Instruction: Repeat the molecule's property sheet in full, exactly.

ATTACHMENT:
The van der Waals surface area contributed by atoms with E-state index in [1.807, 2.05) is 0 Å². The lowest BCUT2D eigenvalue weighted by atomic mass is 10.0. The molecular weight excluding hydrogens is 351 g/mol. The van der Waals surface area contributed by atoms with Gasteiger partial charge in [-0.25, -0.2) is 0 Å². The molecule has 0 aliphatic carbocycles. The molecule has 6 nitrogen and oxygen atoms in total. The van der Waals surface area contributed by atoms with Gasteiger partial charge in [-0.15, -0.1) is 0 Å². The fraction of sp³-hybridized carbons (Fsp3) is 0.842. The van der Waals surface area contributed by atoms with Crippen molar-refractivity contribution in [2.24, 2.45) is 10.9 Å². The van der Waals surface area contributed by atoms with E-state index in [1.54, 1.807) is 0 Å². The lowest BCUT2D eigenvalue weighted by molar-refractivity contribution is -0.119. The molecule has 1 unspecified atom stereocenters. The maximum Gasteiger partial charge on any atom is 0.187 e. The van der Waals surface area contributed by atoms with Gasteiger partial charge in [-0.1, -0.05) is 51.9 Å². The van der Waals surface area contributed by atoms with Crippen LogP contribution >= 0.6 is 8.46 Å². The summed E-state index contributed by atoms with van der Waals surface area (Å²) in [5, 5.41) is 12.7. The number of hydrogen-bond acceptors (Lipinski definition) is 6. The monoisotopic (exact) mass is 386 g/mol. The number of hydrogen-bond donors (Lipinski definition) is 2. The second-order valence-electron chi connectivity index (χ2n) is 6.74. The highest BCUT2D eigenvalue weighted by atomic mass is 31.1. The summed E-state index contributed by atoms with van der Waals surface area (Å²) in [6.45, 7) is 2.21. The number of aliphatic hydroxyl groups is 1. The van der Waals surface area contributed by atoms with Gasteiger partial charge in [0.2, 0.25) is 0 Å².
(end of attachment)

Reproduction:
The van der Waals surface area contributed by atoms with E-state index in [1.807, 2.05) is 0 Å². The lowest BCUT2D eigenvalue weighted by atomic mass is 10.0. The molecular weight excluding hydrogens is 351 g/mol. The van der Waals surface area contributed by atoms with Gasteiger partial charge in [-0.25, -0.2) is 0 Å². The molecule has 0 aliphatic carbocycles. The molecule has 6 nitrogen and oxygen atoms in total. The van der Waals surface area contributed by atoms with Gasteiger partial charge in [-0.15, -0.1) is 0 Å². The fraction of sp³-hybridized carbons (Fsp3) is 0.842. The van der Waals surface area contributed by atoms with Crippen molar-refractivity contribution in [2.24, 2.45) is 10.9 Å². The van der Waals surface area contributed by atoms with E-state index in [1.54, 1.807) is 0 Å². The lowest BCUT2D eigenvalue weighted by molar-refractivity contribution is -0.119. The molecule has 1 unspecified atom stereocenters. The maximum Gasteiger partial charge on any atom is 0.187 e. The van der Waals surface area contributed by atoms with Gasteiger partial charge in [-0.1, -0.05) is 51.9 Å². The van der Waals surface area contributed by atoms with Crippen LogP contribution >= 0.6 is 8.46 Å². The summed E-state index contributed by atoms with van der Waals surface area (Å²) in [5, 5.41) is 12.7. The number of hydrogen-bond acceptors (Lipinski definition) is 6. The monoisotopic (exact) mass is 386 g/mol. The number of hydrogen-bond donors (Lipinski definition) is 2. The second-order valence-electron chi connectivity index (χ2n) is 6.74. The highest BCUT2D eigenvalue weighted by atomic mass is 31.1. The summed E-state index contributed by atoms with van der Waals surface area (Å²) in [6.45, 7) is 2.21. The number of aliphatic hydroxyl groups is 1. The van der Waals surface area contributed by atoms with Gasteiger partial charge in [0.2, 0.25) is 0 Å².